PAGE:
Art displayed in public places dates back to the very start of civilization. The Egyptians, the Greeks, the Persians, the Chinese, the Romans and many other ancient cultures adorned their buildings and streets with art.
And the situation has changed little over these several millennia. In the here and now of Denver, a whole lot of public art will soon be coming on line, thanks to the impending completion of the Colorado Convention Center and the under-construction Frederic C. Hamilton Building at the Denver Art Museum. A little over a week ago, a large, freestanding sculpture, "Indeterminate Line," by French artist Bernar Venet, was installed on the convention center's Speer Boulevard side at Stout Street. Essentially a three-story-tall scribble done in COR-TEN steel, "Indeterminate Line" is one of the greatest pieces in the city.
It's not surprising that this work would be located downtown -- where those soon-to-become DAM treasures will be -- because in the middle of things is exactly where important public art has been situated since antiquity. In fact, downtown is where I'd expect to find something as sophisticated and elegant as "Currents and Eddies," by Martha Daniels, a tile mural inspired by the Platte River. It would look absolutely great on Speer Boulevard, not far from that spectacular new Venet. Instead, "Currents and Eddies" is marooned in one of the most unpleasant public spaces imaginable: within the Washington Street underpass at I-70.
I suppose there's logic to this absurd placement. First, the money for the commission came from the Colorado Department of Transportation as part of its seemingly endless highway improvements near the National Western Complex. Second, it could be argued that such a bleak spot has a much greater need for art than downtown.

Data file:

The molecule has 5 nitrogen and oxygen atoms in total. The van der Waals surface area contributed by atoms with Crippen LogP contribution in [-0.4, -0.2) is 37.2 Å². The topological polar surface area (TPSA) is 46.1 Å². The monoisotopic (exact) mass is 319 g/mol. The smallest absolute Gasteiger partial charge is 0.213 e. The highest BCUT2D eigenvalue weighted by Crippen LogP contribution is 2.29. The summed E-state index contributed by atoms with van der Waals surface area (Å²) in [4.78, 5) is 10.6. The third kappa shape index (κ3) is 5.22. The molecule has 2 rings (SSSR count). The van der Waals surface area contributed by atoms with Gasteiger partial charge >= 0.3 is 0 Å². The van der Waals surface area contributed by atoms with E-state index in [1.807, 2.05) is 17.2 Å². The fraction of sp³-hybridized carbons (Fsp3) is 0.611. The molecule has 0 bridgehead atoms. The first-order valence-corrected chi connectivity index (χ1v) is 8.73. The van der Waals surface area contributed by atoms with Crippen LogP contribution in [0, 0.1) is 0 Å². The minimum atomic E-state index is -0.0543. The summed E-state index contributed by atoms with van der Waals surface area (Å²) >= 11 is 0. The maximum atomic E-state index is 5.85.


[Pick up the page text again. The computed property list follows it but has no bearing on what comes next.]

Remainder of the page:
It may seem as though I'm exaggerating how bad this site is, but I'm not. The immediate area is crowded with run-down commercial and industrial buildings of no particular style or character. Plus you take your life in your own hands if you try to view the piece up close from the sidewalk, because the traffic is very heavy and features more than its fair share of semi-trucks and concrete mixers. And coming right off the interstate, they're moving fast. (I can't imagine how harrowing an experience it must have been to install "Currents and Eddies" from elevated scaffolding!)
Given these conditions, Daniels wanted a mural made up of large abstract shapes that would be readily recognizable by people riding in the swiftly passing cars and trucks. The subtle -- and not so subtle -- shifts in surface effects makes the piece work in a completely different way when it's examined up close. However, this is something I cannot in good conscience recommend that you do.
I did not discover "Currents and Eddies" on my travels around the city. To be honest, I absolutely never find myself on Washington Street under I-70. What happened is what always happens when something great is suddenly out there: People call me up and ask if I've seen it. That's what's been happening with that Venet on the lawn of the CCC and -- more astoundingly, considering its location -- the Daniels under the expressway.